Ebooks: Yay or nay?

  Bibliophiles get in here!
  Would you rather read a book on your computer or mobile device or would you rather hold an actual “flesh and blood” book and turn the pages while inhaling the scent of ink? What side of the divide do you stand? Technology or tradition? I’m on the fence on this one.

This post was partially inspired by this post on Tibs blog and the many comments my friends who are published writers make about loving the feel of paper and the pleasure of turning pages. I’ve decided to look at some of the pros and cons of ebooks.Truth is, they are the future of publishing and a bias against them is ultimately going to be futile.

Pros of ebooks
Mass: Were you expecting me to say weight? My secondary school physics teacher would have my head! ebooks are digital and so have no actual mass and you can have a thousand of them on your device and the device won’t be any heavier. I have over three hundred books on my tab and about two hundred books on my phone and it’s easy to lug them about. If you’re worried about the memory on your device, don’t be. Most of them are very light and are rarely larger than one megabyte. To put it in the right perspective, that’s lighter than that selfie you took yesterday on your phone 😉

Space: the only space they occupy are on the memory of the device and the physical space they occupy is that of the device. When I was in the university, I bought hundreds of novels. Subconsciously I was following my father’s footsteps, he also bought a ton of books while he was in uni. Like all arduous things, my uni days came to an end and I had to bring my things home and it cost me plenty to transport my books to Lagos. The books were so many that there’s still no space in my wardrope even after selling two hundred books.

Availability: I’ll start with a story. When I was in my fourth year in school I bought a certain book on anecdotes and I totally liked it. A certain friend asked to borrow it, all my instincts warned against it but I ignored them and gave it to him. That was about five years ago and I haven’t seen that book since. The painful part was that he collected it less than a week after I bought it and spun the most ridiculous stories I’d ever heard to explain its absence. The good news is- this year, I found it online and now I have my beautiful book on my tab and on my phone.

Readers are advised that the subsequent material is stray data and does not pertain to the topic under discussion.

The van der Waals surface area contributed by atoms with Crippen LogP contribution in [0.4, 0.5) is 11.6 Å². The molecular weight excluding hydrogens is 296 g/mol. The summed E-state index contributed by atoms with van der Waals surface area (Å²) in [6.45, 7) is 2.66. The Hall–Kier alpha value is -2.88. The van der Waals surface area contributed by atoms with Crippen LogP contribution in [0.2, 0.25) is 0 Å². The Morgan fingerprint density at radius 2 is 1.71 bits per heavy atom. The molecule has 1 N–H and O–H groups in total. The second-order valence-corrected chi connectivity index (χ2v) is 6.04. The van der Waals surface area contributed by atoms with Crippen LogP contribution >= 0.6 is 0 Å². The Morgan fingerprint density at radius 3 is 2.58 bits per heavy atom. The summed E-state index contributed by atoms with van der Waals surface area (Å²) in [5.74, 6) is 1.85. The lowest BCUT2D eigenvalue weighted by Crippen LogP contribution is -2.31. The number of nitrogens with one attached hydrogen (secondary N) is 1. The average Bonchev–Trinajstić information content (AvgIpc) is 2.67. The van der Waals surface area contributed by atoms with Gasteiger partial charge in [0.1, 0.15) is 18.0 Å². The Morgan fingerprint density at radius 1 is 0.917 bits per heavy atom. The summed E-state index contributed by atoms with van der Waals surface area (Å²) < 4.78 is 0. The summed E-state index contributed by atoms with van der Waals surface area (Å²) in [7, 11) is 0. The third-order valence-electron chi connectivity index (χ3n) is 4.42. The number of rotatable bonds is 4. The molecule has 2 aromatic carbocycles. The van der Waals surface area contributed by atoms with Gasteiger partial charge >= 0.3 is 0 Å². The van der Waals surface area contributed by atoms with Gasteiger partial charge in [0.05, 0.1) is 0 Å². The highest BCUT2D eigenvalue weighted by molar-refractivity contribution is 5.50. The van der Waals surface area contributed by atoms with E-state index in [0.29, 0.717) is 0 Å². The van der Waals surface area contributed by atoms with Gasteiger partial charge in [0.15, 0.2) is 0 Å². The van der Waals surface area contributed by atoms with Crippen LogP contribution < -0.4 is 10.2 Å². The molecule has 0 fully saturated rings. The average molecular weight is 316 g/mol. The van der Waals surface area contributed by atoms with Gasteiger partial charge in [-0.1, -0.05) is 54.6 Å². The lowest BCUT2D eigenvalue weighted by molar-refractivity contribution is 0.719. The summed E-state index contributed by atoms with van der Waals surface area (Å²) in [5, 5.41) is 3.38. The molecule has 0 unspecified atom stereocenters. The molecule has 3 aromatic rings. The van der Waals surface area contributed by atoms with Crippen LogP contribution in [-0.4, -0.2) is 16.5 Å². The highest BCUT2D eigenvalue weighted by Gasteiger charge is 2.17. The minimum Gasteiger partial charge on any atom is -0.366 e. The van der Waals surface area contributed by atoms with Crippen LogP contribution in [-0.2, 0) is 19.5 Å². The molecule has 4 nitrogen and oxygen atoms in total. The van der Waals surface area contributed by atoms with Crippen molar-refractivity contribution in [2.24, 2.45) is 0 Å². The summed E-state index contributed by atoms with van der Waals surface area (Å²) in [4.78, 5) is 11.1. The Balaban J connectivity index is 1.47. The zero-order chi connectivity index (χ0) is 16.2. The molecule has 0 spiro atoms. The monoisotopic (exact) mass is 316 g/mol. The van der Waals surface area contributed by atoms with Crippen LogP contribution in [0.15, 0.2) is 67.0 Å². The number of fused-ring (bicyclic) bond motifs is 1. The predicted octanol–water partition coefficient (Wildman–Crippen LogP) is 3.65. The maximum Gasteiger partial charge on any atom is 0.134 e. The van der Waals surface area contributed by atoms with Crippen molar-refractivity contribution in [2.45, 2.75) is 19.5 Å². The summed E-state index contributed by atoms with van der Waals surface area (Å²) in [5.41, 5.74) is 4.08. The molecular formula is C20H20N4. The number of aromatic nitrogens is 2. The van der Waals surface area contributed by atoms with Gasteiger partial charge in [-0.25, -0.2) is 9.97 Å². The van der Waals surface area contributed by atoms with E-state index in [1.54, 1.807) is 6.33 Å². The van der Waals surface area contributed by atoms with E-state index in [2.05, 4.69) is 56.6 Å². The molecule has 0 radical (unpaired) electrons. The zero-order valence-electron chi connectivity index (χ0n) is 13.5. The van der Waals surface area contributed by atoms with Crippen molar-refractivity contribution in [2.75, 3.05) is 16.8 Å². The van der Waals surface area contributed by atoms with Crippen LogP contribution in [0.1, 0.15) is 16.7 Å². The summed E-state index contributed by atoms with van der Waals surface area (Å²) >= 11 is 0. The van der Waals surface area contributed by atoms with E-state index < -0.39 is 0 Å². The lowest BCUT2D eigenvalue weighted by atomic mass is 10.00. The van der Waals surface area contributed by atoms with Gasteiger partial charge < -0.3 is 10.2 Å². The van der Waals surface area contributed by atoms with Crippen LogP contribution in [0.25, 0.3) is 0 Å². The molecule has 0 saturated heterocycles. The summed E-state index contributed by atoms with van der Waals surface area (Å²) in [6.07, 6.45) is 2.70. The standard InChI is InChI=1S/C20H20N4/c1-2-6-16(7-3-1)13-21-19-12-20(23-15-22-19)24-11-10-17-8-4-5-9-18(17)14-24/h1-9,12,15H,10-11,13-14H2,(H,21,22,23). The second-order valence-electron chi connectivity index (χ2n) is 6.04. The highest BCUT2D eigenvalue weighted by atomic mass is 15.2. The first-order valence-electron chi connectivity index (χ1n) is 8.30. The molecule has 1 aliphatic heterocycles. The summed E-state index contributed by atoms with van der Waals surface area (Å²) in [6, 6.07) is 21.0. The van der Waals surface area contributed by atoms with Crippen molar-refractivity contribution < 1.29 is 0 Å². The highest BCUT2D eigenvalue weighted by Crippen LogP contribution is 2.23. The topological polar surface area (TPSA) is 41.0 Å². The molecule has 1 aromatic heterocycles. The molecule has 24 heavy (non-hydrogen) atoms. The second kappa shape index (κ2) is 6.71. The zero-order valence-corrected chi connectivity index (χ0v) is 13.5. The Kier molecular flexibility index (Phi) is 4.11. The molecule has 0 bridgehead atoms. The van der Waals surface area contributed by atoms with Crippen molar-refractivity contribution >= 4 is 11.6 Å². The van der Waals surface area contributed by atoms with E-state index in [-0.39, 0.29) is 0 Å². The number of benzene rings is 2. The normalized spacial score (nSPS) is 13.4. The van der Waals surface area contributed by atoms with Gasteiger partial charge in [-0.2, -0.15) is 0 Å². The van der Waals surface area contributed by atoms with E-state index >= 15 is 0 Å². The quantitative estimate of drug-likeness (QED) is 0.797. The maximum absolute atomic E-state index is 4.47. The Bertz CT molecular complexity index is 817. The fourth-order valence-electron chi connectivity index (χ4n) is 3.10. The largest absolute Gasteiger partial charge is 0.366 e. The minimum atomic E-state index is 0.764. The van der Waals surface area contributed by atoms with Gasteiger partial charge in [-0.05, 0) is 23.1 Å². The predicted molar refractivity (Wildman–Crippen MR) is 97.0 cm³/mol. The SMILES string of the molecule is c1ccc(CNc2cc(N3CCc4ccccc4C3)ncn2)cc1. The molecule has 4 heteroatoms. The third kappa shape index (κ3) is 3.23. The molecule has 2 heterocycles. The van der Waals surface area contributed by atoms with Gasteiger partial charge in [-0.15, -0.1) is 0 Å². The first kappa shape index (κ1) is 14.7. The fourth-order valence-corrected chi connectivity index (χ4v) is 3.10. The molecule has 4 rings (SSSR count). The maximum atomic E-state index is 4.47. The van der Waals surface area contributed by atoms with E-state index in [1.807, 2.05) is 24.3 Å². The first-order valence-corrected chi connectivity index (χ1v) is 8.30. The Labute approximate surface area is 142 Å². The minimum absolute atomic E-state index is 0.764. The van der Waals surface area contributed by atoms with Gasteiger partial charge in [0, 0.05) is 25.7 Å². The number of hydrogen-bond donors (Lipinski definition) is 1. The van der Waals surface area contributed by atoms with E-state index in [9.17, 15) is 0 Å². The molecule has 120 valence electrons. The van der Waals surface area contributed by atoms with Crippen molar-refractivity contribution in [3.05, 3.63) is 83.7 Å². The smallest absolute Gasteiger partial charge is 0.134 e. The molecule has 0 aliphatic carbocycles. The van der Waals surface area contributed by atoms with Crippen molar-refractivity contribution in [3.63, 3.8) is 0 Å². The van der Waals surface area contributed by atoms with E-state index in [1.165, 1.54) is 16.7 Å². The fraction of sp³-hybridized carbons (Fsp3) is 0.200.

Cost: they are easier to manufacture and distribute. If you’re self publishing then going to the ebook route makes total sense

Pollution: Paper is a byproduct of wood which is obtained by logging in forests. Obviously if the demand for paper decreases, then logging will reduce.

Cons of ebooks
Piracy: unfortunately that’s the main hazard in e publishing, one person could buy a book and distribute it to all his friends. The publishers get nada, zilch, zero, nothing. While this also applies to printed books, it’s not easy to track down the people behind this menace. There are thousands of sites that offer free books, some of them are so amazing that they offer current bestselling novels and textbooks. How do I know this? *cough* research for this post *cough*

Distractions: it’s definitely easier to concentrate with an actual book than with a mobile device especially if the device is internet enabled. Unless you’re using an ebook reader like a kindle and even those ones are morphing into tablets these days, it’s hard to resist the lure of checking Facebook, Twitter, instagram etc.

Nostalgia: Like I said earlier, there are several people who prefer holding a book, turning pages and inhaling the scent of ink and ebooks just don’t cut it 4 them.

Complexity: ebooks come in various formats eg .lit, .rar, pdf, epub etc and more often than not most ebook readers- devices and apps are usually format specific. You might end up with more than one ebook reader and may not even know which books go with which reader.

We’ve looked at various pros and cons for ebooks, however whether we like it on not, ebooks are the future. Look at the history of literacy and see how books have changed over centuries, from papyrus parchments to monks copying scriptures by hand in monasteries, to Gutenburg whose printing press laid the ground work for today’s books.

Finally it doesn’t matter what format we read our books, electronic or paper. Just read.



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